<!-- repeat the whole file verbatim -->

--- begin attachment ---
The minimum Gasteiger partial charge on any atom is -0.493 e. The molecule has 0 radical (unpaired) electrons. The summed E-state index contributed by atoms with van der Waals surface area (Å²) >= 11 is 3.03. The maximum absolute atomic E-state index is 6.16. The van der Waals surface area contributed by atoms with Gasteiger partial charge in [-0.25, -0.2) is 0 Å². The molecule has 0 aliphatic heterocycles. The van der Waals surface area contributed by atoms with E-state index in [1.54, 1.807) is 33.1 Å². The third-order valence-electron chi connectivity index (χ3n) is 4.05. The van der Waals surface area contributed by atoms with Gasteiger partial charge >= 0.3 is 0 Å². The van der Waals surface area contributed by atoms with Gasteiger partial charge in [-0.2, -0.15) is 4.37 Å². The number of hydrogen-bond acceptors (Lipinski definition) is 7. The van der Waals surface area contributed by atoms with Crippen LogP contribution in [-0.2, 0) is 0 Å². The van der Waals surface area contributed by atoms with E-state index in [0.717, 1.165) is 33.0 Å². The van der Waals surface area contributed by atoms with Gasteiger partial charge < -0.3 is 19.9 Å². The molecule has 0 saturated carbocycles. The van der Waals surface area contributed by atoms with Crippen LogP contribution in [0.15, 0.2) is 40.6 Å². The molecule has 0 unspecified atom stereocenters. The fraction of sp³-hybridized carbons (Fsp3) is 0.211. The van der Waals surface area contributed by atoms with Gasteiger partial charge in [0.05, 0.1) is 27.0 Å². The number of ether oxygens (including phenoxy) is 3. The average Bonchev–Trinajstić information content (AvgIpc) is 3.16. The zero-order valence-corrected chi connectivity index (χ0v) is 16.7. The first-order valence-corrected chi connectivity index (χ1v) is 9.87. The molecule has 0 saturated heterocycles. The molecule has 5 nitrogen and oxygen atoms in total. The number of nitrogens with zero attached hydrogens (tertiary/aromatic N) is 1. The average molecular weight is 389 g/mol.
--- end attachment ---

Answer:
The minimum Gasteiger partial charge on any atom is -0.493 e. The molecule has 0 radical (unpaired) electrons. The summed E-state index contributed by atoms with van der Waals surface area (Å²) >= 11 is 3.03. The maximum absolute atomic E-state index is 6.16. The van der Waals surface area contributed by atoms with Gasteiger partial charge in [-0.25, -0.2) is 0 Å². The molecule has 0 aliphatic heterocycles. The van der Waals surface area contributed by atoms with E-state index in [1.54, 1.807) is 33.1 Å². The third-order valence-electron chi connectivity index (χ3n) is 4.05. The van der Waals surface area contributed by atoms with Gasteiger partial charge >= 0.3 is 0 Å². The van der Waals surface area contributed by atoms with Gasteiger partial charge in [-0.2, -0.15) is 4.37 Å². The number of hydrogen-bond acceptors (Lipinski definition) is 7. The van der Waals surface area contributed by atoms with Crippen LogP contribution in [-0.2, 0) is 0 Å². The van der Waals surface area contributed by atoms with E-state index in [0.717, 1.165) is 33.0 Å². The van der Waals surface area contributed by atoms with Gasteiger partial charge < -0.3 is 19.9 Å². The molecule has 0 saturated carbocycles. The van der Waals surface area contributed by atoms with Crippen LogP contribution in [0.15, 0.2) is 40.6 Å². The molecule has 0 unspecified atom stereocenters. The fraction of sp³-hybridized carbons (Fsp3) is 0.211. The van der Waals surface area contributed by atoms with Gasteiger partial charge in [0.05, 0.1) is 27.0 Å². The number of ether oxygens (including phenoxy) is 3. The average Bonchev–Trinajstić information content (AvgIpc) is 3.16. The zero-order valence-corrected chi connectivity index (χ0v) is 16.7. The first-order valence-corrected chi connectivity index (χ1v) is 9.87. The molecule has 0 saturated heterocycles. The molecule has 5 nitrogen and oxygen atoms in total. The number of nitrogens with zero attached hydrogens (tertiary/aromatic N) is 1. The average molecular weight is 389 g/mol.